The film also delicately handles allegories to slavery in multiple ways. First, there are apes known and tagged as “Donkeys” that are basically the ones left over from Koba’s betrayal and demise. They help out the human soldiers as they have nowhere to go, but it’s safe to say that they are still doomed. In addition to that, a large portion of the movie focuses on humans using captured apes as slave laborers to build a wall (you can go crazy with the political comparisons on this one) in preparation for an incoming battle with another group of soldiers that hate the Colonel’s methods just as much as they fear the monkeys. Not one to hold back from anything, there are also scenes of Caesar being tortured and brutally whipped to keep everyone else in line. If you think it can’t get worse, trust me, it does. No boundaries are off-limits, leaving many scenes downright shocking in their riveting nature
Now sounds like the perfect time to bring up the inclusion of a new simian known as Bad Ape (voiced by Steve Zahn), because after the above we need to talk about something a little more upbeat. Bad Ape is essentially a zoo animal (presumably under the assumption that it’s his name as a way of the writing attacking unethical animal care at certain establishments) that has learned how to speak from being around humans, albeit nowhere near as crisp and knowledgeable as Caesar. It’s more like listening to a five-year-old talk, but the entire character allows for both social commentary and some slight comedic relief from some of the film’s bleakest moments. He serves his purpose well joining Caesar’s primal entourage on their journey.Still, as previously mentioned, this is a very dark experience almost exclusively fixated on mature themes.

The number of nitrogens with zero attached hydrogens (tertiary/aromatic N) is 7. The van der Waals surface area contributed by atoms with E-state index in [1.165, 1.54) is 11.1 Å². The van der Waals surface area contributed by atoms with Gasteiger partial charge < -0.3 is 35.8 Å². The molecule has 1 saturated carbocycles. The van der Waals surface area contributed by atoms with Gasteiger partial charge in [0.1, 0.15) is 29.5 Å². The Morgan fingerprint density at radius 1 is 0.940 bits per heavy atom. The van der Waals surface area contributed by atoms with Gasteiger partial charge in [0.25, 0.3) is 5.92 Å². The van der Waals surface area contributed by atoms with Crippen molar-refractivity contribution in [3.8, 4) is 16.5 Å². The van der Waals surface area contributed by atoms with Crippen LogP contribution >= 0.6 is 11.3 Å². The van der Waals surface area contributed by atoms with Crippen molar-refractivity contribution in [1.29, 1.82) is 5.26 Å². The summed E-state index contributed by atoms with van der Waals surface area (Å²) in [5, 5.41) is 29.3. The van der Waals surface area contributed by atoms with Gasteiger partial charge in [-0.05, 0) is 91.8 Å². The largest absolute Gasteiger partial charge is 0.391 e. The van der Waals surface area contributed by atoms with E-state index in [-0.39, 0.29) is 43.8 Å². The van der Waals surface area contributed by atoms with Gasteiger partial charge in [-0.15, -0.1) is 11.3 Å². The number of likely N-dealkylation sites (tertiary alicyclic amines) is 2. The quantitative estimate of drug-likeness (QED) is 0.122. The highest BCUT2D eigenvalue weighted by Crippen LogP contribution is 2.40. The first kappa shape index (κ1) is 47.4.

There are so few human characters this time around that much of War for the Planet of the Apes plays out like a silent film built on sign and body language. Mute dialogue here is highly captivating thanks to what has to be the best CGI to ever grace a film. During the beginning, it is actually a bit distracting just how photorealistic and lifelike the apes are, especially when subtle effects such as snow falling and grazing their fur are presented. The filmmakers clearly have a strong grasp on how good the technical wizardry is, as a lot of these emotional moments utilize close-up facial shots to show off just how good the motion capture is at expressing the mindset of each digital creation. Environments are also gorgeously captured as the creatures trek across various landscapes both high and low, and even find themselves facing a snow-filled winter. Also, the original score by Michael Giacchino (Lost, Up) absolutely deserves mentioning as it heightens the emotion on display, especially for the most impactful scenes.
For as thought-provoking and sophisticated as the narrative is, there are a few missteps along the way. Even considering an ambush, it’s a bit difficult to accept that soldiers can round-up such a massive amount apes in one location for their aforementioned slave labor, but it’s also easy to forgive considering that much of the plot hinges on it and the resulting inhumane treatment that comes from the humans. History truly is doomed to repeat itself. Also, parts of the climactic battle feel a bit too fortuitous for the apes, but will be quickly forgotten as the ending shot is an everlasting one that fully completes the canvas of the Apes trilogy as one of the best of all time.
Yes, together apes are strong, but even more important to take away is that we are all stronger when we put aside our differences, put an end to war, and work together to make the world a better place worth residing in. War for the Planet of the Apes is poetic blockbuster storytelling, the kind we don’t see enough of anymore. Director Matt Reeves continues to excel handling delicate subject material, which should definitely bode well for the DC Extended Universe and his upcoming take on the Caped Crusader with The Batman.
Flickering Myth Rating – Film: ★ ★ ★ ★ / Movie: ★ ★ ★ ★ ★